The plurality of conducting ribs 206 or (conducting strips 206) are used to lower the parasitic resistance. The ribs 206 are made from a material that is more conductive than the patterned shield sections 204. Each rib 206 is made from a layer of conductive material that is positioned between the conductive turns 202 and an associated section of shield 204. Moreover, each rib 206 is electrically coupled to an associated section of shield 204. That is, each rib 206 is only coupled to its associated shield section 204. Each rib 206 is further coupled to the shield tap 208. In the embodiment illustrated in FIG. 2, the shield tap 208 extends around and is coupled to an outer perimeter of the ribs 206. The ribs 206 greatly reduce the overall shield resistance by giving the shield current in each associated section of shield 204 a less resistive path to the shield tap 208. Although, the addition of the ribbing 206 closer to the conductive turns 208 will introduce additional capacitance from the metal spiral layer to the shield structure (shield sections 204, ribs 206, and shield taps 208), this additional capacitance can be minimized by making each rib 206 relatively thin with respect to its associated shield section 204. That is, each rib 206 is patterned or formed to have less of a lateral width than a lateral width of its associated shield section 204. Further stated another way, the additional capacitance is reduced by forming each rib 206 to take up less lateral area than its associated shield section 204.

Typically, the shield layer has many times the resistivity of metal. Shields of this resistivity have been very useful with overall shield resistances on the order of 1 ohm. Simulations varying the shield resistance show that Q can be improved by a further reduction in resistance. In fact, the shield resistance can be reduced by a factor of 3 or more with the addition of the ribs 206 of the present invention.

In one embodiment of the present invention, the ribs are formed from a layer that is separated from the shield layer by a layer of dielectric. In this embodiment, contacts are formed through the dielectric layer to provide electrical current paths between the ribs and the shield. Referring to FIGS. 3A through 3F partial cross-sectional views illustrating methods of forming ribs of the present invention of this embodiment is illustrated. In FIG. 3A, a shield layer 304 is formed over a lossy substrate 302. In one embodiment, the shield layer 304 is formed by a silicide process. In another embodiment, the shield layer 304 is formed by implantation and yet in another embodiment the shield layer 304 is formed by diffusion. Although, there are many methods of forming the shield layer, one trait the shield layer 302 must have, in this embodiment, is that it is more conductive than material it is directly adjacent to, which in this case is the lossy substrate 302. The shield layer 304 is then patterned into sections of shield by gaps 306 or trenches 306 as illustrated in FIG. 3B. In particular, shield sections 304A and 304B are shown in FIG. 3B. In one embodiment, the trenches 306 are formed by first removing material (portions of shield layer 304 and substrate 302) to form holes where the trenches 306 are to be positioned by some type of etch or similar technique. A thin coating film of oxide is then formed in the holes. The holes are then filled with silicon to form the trenches 306.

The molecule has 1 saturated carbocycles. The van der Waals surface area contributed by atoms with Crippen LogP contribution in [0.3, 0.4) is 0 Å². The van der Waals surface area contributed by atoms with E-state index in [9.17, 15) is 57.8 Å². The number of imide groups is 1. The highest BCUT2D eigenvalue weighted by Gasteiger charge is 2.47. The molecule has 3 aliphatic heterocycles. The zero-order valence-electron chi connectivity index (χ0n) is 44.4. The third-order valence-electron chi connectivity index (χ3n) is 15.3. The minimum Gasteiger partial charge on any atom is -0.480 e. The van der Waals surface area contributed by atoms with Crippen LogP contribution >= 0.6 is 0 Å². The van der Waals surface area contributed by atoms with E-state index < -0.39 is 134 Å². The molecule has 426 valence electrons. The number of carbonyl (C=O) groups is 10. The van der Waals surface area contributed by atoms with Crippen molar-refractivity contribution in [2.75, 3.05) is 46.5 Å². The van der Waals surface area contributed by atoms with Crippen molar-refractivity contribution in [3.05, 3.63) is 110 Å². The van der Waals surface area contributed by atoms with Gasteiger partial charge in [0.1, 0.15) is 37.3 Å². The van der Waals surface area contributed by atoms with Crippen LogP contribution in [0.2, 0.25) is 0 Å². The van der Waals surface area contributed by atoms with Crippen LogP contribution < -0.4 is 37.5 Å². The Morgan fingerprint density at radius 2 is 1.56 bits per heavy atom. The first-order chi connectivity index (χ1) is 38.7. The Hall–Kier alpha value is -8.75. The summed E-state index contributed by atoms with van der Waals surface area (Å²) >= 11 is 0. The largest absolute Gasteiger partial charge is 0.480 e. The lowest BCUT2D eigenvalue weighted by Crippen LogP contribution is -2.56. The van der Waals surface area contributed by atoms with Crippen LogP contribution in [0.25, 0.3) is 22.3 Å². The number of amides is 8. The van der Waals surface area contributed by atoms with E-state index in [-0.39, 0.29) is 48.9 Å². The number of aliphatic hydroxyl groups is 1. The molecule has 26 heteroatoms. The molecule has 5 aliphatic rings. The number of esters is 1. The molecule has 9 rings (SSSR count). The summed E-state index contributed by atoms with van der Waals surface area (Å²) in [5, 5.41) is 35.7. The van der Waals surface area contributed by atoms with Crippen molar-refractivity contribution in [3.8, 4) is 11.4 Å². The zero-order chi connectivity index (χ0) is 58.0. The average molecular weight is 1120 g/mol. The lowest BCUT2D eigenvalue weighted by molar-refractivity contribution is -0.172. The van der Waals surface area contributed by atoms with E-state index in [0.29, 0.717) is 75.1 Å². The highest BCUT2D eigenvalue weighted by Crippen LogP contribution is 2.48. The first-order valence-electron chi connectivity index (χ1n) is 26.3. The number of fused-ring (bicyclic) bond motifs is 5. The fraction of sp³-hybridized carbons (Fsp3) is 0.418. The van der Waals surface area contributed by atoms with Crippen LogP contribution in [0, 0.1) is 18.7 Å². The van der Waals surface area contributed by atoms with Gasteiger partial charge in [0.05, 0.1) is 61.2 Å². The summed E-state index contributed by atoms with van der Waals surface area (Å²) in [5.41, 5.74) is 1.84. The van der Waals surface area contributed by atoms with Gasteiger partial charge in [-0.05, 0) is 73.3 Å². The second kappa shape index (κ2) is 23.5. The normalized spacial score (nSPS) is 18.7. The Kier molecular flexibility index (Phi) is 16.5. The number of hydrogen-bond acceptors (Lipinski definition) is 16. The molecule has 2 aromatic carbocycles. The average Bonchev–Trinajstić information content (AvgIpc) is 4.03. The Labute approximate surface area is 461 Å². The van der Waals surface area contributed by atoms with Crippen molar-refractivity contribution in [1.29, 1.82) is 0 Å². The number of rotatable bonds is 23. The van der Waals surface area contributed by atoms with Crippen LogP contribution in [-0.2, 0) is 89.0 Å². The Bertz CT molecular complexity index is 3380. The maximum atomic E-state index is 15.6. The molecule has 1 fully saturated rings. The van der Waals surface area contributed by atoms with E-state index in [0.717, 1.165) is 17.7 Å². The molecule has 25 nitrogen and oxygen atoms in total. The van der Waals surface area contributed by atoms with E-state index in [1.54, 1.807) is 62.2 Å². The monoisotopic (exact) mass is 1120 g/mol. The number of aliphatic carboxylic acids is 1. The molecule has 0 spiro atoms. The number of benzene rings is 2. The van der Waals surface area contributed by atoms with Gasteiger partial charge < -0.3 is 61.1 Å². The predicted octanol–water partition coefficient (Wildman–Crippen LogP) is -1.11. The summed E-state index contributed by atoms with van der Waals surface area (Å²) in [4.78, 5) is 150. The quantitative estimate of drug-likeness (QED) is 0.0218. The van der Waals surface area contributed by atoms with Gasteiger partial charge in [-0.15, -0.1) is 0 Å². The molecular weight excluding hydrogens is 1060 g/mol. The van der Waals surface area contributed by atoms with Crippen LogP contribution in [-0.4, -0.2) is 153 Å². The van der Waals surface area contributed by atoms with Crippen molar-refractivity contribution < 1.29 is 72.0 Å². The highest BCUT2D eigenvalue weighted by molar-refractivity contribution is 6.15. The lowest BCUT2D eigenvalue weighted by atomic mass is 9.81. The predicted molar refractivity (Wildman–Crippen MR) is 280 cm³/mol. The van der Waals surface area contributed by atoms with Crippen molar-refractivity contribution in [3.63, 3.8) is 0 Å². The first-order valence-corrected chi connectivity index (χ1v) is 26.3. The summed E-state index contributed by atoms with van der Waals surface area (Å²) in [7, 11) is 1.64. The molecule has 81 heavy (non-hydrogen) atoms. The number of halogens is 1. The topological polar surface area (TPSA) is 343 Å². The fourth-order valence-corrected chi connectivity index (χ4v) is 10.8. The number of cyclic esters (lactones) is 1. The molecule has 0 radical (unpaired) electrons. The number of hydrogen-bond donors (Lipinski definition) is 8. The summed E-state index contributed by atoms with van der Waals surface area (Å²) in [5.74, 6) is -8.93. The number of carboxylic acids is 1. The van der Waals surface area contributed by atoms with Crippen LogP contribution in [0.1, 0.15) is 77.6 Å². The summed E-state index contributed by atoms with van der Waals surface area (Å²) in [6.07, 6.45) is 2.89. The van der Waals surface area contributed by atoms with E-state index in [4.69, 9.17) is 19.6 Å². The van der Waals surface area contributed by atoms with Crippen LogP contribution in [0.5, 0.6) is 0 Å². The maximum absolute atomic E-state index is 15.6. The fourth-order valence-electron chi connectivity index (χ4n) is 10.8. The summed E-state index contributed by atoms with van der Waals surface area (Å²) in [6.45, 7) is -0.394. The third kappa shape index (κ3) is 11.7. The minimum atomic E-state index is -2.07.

A dielectric layer 308 is then formed overlaying the shield sections 304A and 304B as illustrated in FIG. 3B. Contacts 310 are formed though dielectric layer 308. In one embodiment, portions of dielectric layer 308 are removed where the contacts 310 are to be positioned and then filled with a conductive material. In other embodiments the holes where the contacts 310 are to be formed are filled with conductive material when a subsequent conductive layer is formed overlaying the dielectric layer 308. Referring to FIG. 3C, the ribs are then formed overlaying dielectric layer 308. In particular, FIG. 3C illustrates ribs 312A and 312B. In one embodiment, ribs 312A and 312B are formed by patterning one or more metal layers. In another embodiment, ribs 312A and 312B are formed in a conductive layer that is more conductive than the shield sections 304A and 304B. Contacts 310 electrically couple each rib to an associated shield section 304A or 304B. For example, in FIG. 4C, rib 312A is electrically coupled to shield section 304A and rib 312B is electrically coupled to shield section 304B.